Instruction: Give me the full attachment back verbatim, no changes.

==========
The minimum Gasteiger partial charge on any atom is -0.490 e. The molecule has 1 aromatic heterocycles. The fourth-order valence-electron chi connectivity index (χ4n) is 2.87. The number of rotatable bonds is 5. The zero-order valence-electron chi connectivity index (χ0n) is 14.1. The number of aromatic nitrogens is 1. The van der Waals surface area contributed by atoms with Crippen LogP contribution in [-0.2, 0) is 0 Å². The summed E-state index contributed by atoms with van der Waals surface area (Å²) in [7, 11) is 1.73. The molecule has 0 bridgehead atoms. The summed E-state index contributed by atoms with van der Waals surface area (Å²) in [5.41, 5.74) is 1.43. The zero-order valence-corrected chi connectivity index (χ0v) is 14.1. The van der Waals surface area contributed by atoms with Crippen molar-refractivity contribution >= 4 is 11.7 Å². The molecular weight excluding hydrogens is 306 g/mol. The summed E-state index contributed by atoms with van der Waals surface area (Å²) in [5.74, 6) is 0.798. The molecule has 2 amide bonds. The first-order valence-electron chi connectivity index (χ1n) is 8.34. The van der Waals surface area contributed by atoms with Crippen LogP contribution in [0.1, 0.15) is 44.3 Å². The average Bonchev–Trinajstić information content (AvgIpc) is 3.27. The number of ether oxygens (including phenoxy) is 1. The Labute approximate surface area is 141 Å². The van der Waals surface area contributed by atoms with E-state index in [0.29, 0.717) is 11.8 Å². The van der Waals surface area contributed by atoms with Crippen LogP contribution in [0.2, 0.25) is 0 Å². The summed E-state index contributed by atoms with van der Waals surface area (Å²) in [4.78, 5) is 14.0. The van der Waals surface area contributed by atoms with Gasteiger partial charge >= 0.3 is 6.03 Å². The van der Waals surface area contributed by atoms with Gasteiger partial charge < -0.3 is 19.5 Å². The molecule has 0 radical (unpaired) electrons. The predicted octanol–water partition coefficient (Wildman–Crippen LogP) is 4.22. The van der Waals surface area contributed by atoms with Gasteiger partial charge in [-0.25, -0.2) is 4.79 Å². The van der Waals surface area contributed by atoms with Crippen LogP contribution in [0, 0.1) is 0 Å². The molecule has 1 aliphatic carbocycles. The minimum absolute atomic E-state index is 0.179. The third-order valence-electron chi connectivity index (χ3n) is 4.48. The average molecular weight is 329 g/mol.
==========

The minimum Gasteiger partial charge on any atom is -0.490 e. The molecule has 1 aromatic heterocycles. The fourth-order valence-electron chi connectivity index (χ4n) is 2.87. The number of rotatable bonds is 5. The zero-order valence-electron chi connectivity index (χ0n) is 14.1. The number of aromatic nitrogens is 1. The van der Waals surface area contributed by atoms with Crippen LogP contribution in [-0.2, 0) is 0 Å². The summed E-state index contributed by atoms with van der Waals surface area (Å²) in [7, 11) is 1.73. The molecule has 0 bridgehead atoms. The summed E-state index contributed by atoms with van der Waals surface area (Å²) in [5.41, 5.74) is 1.43. The zero-order valence-corrected chi connectivity index (χ0v) is 14.1. The van der Waals surface area contributed by atoms with Crippen molar-refractivity contribution >= 4 is 11.7 Å². The molecular weight excluding hydrogens is 306 g/mol. The summed E-state index contributed by atoms with van der Waals surface area (Å²) in [5.74, 6) is 0.798. The molecule has 2 amide bonds. The first-order valence-electron chi connectivity index (χ1n) is 8.34. The van der Waals surface area contributed by atoms with Crippen LogP contribution in [0.1, 0.15) is 44.3 Å². The average Bonchev–Trinajstić information content (AvgIpc) is 3.27. The number of ether oxygens (including phenoxy) is 1. The Labute approximate surface area is 141 Å². The van der Waals surface area contributed by atoms with E-state index in [0.29, 0.717) is 11.8 Å². The van der Waals surface area contributed by atoms with Crippen LogP contribution in [0.2, 0.25) is 0 Å². The summed E-state index contributed by atoms with van der Waals surface area (Å²) in [4.78, 5) is 14.0. The van der Waals surface area contributed by atoms with Gasteiger partial charge >= 0.3 is 6.03 Å². The van der Waals surface area contributed by atoms with Gasteiger partial charge < -0.3 is 19.5 Å². The molecule has 0 radical (unpaired) electrons. The predicted octanol–water partition coefficient (Wildman–Crippen LogP) is 4.22. The van der Waals surface area contributed by atoms with Gasteiger partial charge in [-0.25, -0.2) is 4.79 Å². The van der Waals surface area contributed by atoms with Crippen LogP contribution in [0, 0.1) is 0 Å². The molecule has 1 aliphatic carbocycles. The minimum absolute atomic E-state index is 0.179. The third-order valence-electron chi connectivity index (χ3n) is 4.48. The average molecular weight is 329 g/mol.